The Falcons will take a flier to see if that is an outlier for a player without another 250-yard season on his resume. The seventh-year veteran is in position to start alongside Drake London. In terms of cap allocations, only the Packers have spent less on their receiving corps that the Falcons, who have $15.3MM devoted to this position on their 2023 payroll.


With Saquon Barkley, Josh Jacobs and Tony Pollard franchise-tagged, right tackle stood as this free agency class’ top position. Each of the three anchors agreed to deals on Day 1 of the legal tampering period. While Jawaan Taylor and Mike McGlinchey fetched big-ticket agreements with the Chiefs and Broncos, respectively, McGary’s market did not soar to the same level. During their busy first day on the market, the Falcons found room to retain McGary on a mid-tier accord.

McGary’s $11.5MM AAV is tied for 10th among right tackles — well south of the $20MM and $17.5MM averages Taylor and McGlinchey scored — and his guarantee-at-signing figure sits outside the top 15. This can be traced to McGary’s smaller sample size as a promising blocker. But rather than a “prove it” deal, the Falcons now have McGary signed to a manageable contract through his age-30 season. It perhaps would have made more sense for McGary to accept a “prove it” pact in order to return to free agency after another strong season, but even with Matthews signed for $18.5MM per year, plans to build around Ridder’s rookie deal made this tackle setup palatable for the Falcons.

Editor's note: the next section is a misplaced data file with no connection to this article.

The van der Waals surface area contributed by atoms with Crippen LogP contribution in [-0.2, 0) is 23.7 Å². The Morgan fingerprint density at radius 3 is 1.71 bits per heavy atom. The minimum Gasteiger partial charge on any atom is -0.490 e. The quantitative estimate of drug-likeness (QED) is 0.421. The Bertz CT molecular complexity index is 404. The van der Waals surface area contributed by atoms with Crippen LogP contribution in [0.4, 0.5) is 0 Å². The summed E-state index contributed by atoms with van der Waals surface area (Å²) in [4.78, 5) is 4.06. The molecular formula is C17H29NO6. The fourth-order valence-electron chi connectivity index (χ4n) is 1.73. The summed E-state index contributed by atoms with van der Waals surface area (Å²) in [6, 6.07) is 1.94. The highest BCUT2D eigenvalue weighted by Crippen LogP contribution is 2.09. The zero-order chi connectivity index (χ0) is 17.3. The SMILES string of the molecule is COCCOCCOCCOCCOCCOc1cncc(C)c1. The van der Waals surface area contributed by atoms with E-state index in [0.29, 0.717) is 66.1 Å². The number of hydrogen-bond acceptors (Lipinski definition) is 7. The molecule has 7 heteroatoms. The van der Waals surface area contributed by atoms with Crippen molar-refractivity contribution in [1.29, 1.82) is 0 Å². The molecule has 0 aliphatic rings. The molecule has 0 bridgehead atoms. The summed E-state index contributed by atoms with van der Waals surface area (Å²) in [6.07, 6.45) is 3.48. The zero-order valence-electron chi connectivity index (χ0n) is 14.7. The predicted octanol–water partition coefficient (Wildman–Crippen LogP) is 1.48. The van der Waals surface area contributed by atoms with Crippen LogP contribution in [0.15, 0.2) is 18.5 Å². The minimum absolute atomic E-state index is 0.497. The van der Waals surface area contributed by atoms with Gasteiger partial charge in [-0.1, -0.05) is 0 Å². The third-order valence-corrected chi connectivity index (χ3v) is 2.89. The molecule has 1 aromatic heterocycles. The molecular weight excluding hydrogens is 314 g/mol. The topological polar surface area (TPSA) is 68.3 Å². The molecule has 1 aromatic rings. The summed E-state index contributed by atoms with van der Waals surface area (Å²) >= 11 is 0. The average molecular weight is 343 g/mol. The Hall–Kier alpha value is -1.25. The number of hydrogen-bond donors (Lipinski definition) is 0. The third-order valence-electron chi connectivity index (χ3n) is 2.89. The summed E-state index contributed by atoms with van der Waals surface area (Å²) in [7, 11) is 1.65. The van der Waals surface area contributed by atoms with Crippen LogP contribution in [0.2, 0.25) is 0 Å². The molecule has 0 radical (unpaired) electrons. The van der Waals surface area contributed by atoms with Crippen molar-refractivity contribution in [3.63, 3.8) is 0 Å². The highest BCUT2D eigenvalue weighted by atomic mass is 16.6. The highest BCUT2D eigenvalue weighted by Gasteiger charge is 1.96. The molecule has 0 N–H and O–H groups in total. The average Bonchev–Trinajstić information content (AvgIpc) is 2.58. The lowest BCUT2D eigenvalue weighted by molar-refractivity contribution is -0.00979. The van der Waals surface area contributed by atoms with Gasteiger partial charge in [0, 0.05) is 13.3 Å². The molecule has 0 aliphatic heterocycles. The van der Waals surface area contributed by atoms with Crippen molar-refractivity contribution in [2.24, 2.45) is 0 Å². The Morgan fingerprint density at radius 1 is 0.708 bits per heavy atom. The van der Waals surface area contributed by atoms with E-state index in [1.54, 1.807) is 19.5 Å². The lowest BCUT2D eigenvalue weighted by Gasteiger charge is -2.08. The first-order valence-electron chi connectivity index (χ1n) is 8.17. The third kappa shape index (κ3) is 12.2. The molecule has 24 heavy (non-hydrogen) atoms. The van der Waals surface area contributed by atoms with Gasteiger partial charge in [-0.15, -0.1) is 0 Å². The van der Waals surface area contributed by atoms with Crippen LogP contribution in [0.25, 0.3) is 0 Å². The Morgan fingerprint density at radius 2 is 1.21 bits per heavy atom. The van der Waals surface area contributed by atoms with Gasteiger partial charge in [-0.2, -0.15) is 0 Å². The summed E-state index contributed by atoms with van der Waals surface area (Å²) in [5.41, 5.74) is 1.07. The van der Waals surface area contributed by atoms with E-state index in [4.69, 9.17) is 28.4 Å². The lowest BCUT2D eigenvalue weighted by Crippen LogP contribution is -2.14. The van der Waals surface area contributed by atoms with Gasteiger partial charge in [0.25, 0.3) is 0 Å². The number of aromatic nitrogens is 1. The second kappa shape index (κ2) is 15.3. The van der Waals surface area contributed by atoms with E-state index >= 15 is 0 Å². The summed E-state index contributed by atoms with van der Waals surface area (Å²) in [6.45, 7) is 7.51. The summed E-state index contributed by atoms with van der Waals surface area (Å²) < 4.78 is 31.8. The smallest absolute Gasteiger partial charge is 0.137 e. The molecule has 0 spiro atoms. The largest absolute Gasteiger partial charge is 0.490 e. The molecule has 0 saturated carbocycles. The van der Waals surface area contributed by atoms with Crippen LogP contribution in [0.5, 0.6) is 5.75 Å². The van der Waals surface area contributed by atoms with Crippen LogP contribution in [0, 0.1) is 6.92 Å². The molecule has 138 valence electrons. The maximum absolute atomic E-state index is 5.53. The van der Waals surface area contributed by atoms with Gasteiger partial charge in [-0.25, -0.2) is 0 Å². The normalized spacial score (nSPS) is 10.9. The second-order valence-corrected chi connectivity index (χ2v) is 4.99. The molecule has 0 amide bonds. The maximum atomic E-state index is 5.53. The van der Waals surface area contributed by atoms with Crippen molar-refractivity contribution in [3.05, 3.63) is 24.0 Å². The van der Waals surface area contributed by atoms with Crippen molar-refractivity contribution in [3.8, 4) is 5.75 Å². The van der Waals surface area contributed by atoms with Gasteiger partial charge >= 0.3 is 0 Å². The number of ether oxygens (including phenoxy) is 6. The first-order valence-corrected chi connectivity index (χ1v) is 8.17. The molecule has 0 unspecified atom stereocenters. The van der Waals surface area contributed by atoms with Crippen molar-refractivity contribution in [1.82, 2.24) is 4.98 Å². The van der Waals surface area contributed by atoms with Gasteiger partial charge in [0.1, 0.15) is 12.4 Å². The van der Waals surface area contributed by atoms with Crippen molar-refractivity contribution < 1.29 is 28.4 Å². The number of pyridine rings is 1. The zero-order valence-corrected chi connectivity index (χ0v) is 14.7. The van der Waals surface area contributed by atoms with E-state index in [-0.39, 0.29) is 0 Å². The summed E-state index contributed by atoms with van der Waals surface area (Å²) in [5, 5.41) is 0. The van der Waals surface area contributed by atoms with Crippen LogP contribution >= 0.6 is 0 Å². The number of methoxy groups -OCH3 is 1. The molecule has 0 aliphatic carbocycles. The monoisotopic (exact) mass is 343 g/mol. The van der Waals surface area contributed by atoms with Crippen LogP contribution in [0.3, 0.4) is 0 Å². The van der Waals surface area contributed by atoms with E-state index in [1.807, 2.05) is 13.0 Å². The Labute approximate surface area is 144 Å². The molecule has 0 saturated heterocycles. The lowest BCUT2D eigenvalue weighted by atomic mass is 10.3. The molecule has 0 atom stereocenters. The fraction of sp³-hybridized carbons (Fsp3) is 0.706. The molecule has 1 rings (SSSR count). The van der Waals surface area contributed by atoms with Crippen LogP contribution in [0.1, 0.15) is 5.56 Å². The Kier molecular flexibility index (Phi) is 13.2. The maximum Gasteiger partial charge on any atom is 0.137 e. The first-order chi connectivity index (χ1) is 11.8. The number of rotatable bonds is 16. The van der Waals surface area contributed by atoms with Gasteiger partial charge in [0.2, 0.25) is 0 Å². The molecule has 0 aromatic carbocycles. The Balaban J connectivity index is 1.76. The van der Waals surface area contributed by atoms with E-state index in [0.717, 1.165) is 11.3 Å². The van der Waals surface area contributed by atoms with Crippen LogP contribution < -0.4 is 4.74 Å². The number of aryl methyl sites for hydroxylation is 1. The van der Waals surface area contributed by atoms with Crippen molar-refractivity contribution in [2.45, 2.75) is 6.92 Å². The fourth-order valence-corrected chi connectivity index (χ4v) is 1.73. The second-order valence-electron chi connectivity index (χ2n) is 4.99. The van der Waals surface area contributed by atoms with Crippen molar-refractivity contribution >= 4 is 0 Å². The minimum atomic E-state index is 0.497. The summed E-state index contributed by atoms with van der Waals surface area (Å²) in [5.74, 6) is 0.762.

McGary allowed a whopping 13 sacks as a rookie, and the Falcons declined his fifth-year option in 2022. But the 2019 first-rounder responded with a big contract year, grading as PFF’s No. 4 overall tackle on the strength of an elite run-blocking campaign to this free agency perch. The Falcons may have locked down an ascending talent on the cheap, and if McGary cannot sustain his 2022 form, the $15MM guarantee will not become especially punitive. With high-profile rookie contracts at quarterback and each of its skill positions, the Falcons have smartly invested big dollars in their O-line.

A new Giants regime did not prioritize Carter in 2022, leading the Georgia alum back home. The Atlanta native started all 17 Falcons games last season, tallying four sacks and 12 QB hits. Carter has four seasons of between four and five sacks, plateauing as a serviceable edge rusher. The Falcons are probably going to need to make a bigger investment in this position, barring a Dupree return to his Steelers form, in 2024. But Carter could still make sense as a rotational rusher down the road. The 27-year-old also should benefit from Dupree and Campbell drawing blocking assignments, though it stands to reason the Falcons will hope their 2022 second- and third-round edge investments — Arnold Ebiketie and DeAngelo Malone — will usurp Carter.

Notable losses:

One of the offseason’s clearest cut candidates, Mariota was on track to be axed regardless of his late-season decision to leave the team. The Falcons gave the former No. 2 overall pick a two-year, $18.75MM deal minutes after the Matt Ryan trade surfaced, and rather than throw Ridder into the fire around the midseason point, Smith waited until Week 15. Confusion came from Mariota’s decision to undergo knee surgery, and it was clear he and the team were not on the same page. With starter duties in the rearview mirror, Mariota prioritized his impending free agency. He scored a one-year, $5MM deal to be Jalen Hurts‘ backup in Philadelphia, marking a familiar role for the ex-Raiders reserve.